1st Recon Battalion retraces techniques before returning to Iraq
Marine Corps News
Story Identification #: 2005512165642
Story by Lance Cpl. Daniel J. Redding
MARINE CORPS BASE CAMP PENDLETON, Calif. (April 22, 2005) -- There are "100 different ways to skin a cat" -- or to get the jump on insurgents -- says Gunnery Sgt. Daniel J. Griego.
So Company B, 1st Reconnaissance Battalion, 1st Marine Division, is refining various warfare approaches and techniques for an upcoming deployment to Iraq.
Last time around in the embattled Al Anbar Province, the unit studied the enemy daily. It was critical to learn what the insurgents were doing and how they were adapting to their U.S. Marine adversaries, said Griego, operations chief and acting platoon sergeant for 2nd Platoon.
"The bad guys didn't know what to expect from us," Petty Officer 2nd Class Blair E. Dell, a special amphibious reconnaissance corpsman with 2nd Plt., said during training here April 19-22 in which Company B Marines traversed the local countryside on Humvees.
"This is a part of a much bigger training package that the battalion is going through prior to deployment," said 1st Lt. Robert M. Young, commander of 2nd Platoon.
The training between now and their slated departure this fall will include amphibious assaults, close-quarter battles and a combined-arms exercise at Twentynine Palms, Young said.
Most of the 2-1/2-day regimen focused on mounted patrols -- the company's bread and butter in Iraq. Some Marines estimated vehicle patrols amounted to 90 percent of the company's mission last deployment.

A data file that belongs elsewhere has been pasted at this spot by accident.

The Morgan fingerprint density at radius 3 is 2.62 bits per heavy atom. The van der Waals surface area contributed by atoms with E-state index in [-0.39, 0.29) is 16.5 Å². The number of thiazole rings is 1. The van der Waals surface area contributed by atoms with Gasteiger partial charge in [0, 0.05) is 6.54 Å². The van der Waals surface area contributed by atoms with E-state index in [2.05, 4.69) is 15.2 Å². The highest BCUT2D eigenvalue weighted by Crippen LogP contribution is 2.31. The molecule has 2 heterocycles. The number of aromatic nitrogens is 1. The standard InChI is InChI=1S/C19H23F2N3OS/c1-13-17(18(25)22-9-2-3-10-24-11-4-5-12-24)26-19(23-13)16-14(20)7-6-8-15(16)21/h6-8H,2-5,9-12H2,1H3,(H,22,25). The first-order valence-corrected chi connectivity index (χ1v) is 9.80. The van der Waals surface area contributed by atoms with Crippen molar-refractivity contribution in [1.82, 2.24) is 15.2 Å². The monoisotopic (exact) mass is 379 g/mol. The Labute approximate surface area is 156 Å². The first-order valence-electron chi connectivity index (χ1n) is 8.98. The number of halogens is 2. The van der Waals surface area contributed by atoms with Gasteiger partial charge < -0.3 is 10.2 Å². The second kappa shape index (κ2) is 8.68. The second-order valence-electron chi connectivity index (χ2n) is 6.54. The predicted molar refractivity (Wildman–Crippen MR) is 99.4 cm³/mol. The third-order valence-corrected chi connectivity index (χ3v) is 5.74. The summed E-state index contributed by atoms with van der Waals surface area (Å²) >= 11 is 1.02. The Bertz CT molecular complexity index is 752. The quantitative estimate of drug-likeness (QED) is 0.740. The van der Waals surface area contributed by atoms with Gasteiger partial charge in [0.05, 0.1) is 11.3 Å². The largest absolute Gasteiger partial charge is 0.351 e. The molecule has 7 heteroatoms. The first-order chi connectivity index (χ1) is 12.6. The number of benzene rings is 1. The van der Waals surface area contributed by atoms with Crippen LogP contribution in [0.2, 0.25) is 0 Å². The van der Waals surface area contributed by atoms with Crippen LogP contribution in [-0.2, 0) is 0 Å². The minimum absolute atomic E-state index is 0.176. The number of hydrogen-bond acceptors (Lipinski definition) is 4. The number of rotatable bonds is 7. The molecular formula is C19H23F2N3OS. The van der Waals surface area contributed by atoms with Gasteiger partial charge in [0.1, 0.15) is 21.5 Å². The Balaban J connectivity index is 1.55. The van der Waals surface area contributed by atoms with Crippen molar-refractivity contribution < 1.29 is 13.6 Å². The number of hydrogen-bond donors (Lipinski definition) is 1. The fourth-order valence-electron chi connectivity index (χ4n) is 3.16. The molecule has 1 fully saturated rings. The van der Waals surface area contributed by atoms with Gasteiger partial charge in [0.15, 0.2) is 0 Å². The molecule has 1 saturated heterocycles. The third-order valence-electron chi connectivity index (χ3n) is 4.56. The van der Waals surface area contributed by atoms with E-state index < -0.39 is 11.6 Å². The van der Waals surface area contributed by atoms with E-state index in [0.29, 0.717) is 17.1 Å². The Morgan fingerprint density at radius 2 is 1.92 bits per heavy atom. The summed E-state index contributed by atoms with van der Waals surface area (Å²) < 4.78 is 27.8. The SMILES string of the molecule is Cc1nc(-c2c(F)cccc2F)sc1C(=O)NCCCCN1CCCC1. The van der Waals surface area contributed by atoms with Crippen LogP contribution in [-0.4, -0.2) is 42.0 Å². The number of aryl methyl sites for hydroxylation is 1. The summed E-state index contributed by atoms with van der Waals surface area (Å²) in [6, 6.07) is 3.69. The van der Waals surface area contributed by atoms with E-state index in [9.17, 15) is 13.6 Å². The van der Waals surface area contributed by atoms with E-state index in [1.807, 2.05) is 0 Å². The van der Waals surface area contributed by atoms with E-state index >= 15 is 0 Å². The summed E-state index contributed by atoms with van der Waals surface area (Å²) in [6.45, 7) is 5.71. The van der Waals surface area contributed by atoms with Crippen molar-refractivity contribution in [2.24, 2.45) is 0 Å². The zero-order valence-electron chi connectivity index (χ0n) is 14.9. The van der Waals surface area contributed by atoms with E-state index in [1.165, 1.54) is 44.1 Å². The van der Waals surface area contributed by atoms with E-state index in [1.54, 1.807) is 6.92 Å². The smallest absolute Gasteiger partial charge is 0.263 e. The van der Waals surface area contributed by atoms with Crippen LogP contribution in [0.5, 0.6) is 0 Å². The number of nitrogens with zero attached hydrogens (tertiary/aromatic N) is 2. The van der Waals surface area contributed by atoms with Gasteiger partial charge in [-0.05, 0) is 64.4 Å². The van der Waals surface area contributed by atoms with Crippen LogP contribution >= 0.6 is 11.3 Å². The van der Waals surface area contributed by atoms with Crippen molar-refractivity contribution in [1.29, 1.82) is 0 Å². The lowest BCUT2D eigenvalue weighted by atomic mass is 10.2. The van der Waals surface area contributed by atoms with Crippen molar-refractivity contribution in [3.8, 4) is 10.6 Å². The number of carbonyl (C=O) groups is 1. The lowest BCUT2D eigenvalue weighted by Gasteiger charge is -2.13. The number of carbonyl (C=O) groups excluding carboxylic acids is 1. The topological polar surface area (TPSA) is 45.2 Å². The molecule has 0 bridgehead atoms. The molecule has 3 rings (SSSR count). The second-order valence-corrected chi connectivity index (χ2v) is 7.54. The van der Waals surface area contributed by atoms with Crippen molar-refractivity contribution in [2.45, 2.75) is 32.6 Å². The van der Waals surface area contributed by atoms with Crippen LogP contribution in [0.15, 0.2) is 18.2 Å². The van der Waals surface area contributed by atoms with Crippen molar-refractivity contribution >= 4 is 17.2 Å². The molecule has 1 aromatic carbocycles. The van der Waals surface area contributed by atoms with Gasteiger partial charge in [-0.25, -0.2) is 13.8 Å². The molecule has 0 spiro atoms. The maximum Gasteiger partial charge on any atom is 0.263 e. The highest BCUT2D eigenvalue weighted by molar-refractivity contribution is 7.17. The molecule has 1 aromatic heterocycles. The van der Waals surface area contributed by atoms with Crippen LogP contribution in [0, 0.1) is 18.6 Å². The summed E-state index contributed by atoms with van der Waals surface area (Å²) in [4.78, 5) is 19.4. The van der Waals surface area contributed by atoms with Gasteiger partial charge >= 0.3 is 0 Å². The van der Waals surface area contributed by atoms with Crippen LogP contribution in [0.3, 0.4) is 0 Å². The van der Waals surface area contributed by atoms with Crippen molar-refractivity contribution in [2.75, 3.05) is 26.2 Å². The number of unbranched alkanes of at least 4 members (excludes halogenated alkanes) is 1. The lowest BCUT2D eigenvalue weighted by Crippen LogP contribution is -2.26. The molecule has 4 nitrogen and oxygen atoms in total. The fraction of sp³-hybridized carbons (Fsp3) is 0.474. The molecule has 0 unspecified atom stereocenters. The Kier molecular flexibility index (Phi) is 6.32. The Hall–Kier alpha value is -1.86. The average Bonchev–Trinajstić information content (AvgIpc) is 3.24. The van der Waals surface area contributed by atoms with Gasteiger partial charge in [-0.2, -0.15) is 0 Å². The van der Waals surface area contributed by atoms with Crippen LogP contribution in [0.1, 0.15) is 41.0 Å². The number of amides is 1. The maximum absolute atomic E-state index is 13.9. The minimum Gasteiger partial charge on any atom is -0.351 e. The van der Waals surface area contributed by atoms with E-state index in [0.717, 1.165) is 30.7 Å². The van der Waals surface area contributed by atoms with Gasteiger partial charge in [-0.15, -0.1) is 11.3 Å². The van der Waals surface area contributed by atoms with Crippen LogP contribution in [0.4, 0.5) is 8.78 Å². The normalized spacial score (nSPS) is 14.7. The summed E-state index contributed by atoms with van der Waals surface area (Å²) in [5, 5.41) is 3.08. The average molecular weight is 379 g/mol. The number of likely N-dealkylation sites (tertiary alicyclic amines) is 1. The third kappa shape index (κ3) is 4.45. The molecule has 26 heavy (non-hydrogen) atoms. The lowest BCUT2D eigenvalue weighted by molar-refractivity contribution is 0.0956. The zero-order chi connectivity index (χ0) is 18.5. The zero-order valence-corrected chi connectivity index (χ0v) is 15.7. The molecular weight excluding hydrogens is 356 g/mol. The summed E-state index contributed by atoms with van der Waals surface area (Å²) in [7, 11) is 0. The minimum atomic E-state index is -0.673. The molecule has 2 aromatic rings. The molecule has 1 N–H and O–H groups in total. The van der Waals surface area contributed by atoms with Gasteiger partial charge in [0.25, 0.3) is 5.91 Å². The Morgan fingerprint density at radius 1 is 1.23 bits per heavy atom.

The patrol training is designed to make sure the primary product doesn't get stale, since the company expects much of the same next time around.
"We've done them in the past, and they are still going on," Young said.
Moreover, it's a chance to teach new Marines the tricks of the trade and pass on lessons learned last time.
"The training regimen is set up to start at the most basic skills and build up to where we are doing battalion operations," Young said.
For Griego, interaction between fresh Marines and veterans within the unit is most important during training.
"The greatest aspect for me is being able to share the proper ways to execute these missions," he said, referring to eight different scenarios conducted by the three platoons taking part.
When school is in session, Griego tries to impart the following mind-set:
"Every time you go out ... someone is trying to kill you."
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